The rise of the 'nepo baby'
Even countries without hereditary rulers have hereditary everything else
Nepotism is a big problem in journalism, the subject of a brilliant piece this week by my mum.
I joke, obviously — she’s writing about something else, but the subject has been bubbling away the past year with the rise of the neologism ‘nepo baby’, driven by users of TikTok (apparently, I’m obviously not on the site). Last month Vulture magazine announced that 2022 was ‘the year of the nepo baby’, after which the singer Lily Allen, daughter of actor Keith, sort of came to their defence, tweeting:
‘The nepo babies y’all should be worrying about are the ones working for legal firms, the ones working for banks, and the ones working in politics. If we’re talking about real world consequences and robbing people of opportunity. BUT that’s none of my business.’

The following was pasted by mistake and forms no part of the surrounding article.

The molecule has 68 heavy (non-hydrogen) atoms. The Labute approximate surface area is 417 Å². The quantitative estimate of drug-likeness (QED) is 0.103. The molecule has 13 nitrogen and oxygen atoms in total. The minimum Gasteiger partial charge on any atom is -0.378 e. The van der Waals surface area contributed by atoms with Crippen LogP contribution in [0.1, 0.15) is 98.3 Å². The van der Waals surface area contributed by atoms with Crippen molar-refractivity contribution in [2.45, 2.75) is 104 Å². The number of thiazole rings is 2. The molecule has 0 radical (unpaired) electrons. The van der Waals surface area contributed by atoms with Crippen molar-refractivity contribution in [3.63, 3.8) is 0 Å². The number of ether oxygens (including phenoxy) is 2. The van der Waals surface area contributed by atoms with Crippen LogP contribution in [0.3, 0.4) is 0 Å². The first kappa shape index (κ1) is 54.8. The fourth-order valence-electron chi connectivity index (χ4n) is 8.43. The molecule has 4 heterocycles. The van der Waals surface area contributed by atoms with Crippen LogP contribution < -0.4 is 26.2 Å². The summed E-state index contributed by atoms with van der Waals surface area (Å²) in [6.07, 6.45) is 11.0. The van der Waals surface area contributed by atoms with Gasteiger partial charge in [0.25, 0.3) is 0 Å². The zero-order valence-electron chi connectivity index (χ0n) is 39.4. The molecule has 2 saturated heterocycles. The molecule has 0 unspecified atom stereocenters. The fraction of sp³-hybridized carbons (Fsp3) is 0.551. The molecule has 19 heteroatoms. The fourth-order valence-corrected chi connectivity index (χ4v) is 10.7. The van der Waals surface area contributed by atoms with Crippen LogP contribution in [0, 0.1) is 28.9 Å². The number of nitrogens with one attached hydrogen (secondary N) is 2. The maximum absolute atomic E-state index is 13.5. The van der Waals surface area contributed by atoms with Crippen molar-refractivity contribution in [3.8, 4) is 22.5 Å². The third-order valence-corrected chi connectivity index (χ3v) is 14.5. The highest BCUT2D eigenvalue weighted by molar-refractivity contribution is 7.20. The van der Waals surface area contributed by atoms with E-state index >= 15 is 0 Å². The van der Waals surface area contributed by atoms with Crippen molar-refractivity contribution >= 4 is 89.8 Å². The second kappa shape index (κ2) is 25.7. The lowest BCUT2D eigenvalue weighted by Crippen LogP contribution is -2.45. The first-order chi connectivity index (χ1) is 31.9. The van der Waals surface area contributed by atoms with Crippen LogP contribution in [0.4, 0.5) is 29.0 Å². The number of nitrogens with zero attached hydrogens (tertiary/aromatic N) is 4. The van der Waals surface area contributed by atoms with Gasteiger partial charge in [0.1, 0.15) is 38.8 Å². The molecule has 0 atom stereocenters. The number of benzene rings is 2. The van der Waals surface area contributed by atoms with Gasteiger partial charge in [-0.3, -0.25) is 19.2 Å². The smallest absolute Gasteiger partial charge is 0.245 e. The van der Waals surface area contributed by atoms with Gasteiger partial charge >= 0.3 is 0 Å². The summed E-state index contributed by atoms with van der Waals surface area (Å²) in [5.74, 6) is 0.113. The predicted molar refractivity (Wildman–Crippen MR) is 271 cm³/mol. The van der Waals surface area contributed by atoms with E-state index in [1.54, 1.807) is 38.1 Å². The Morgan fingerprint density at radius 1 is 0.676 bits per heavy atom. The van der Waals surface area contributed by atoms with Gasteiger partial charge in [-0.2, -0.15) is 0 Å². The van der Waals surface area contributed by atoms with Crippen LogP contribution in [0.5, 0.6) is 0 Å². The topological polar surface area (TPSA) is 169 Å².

She wasn’t the only nepo baby to speak out. Back in July Gwyneth Paltrow, the daughter of a film producer and actress, said that ‘As the child of someone, you get access other people don’t have, so the playing field is not level in that way. However, I really do feel that once your foot is in the door, which you unfairly got in, then you almost have to work twice as hard and be twice as good.’
Since then the neologism has enjoyed a further rise to centre stage, almost like a relative in the business had helped it along the way. People love this sort of discourse, partly because we all enjoy resenting successful people but also because family histories are interesting; some of the most popular dramas involve dynasties, from Sopranos to Succession and Game of Thrones (which also featured Lily’s brother Alfie).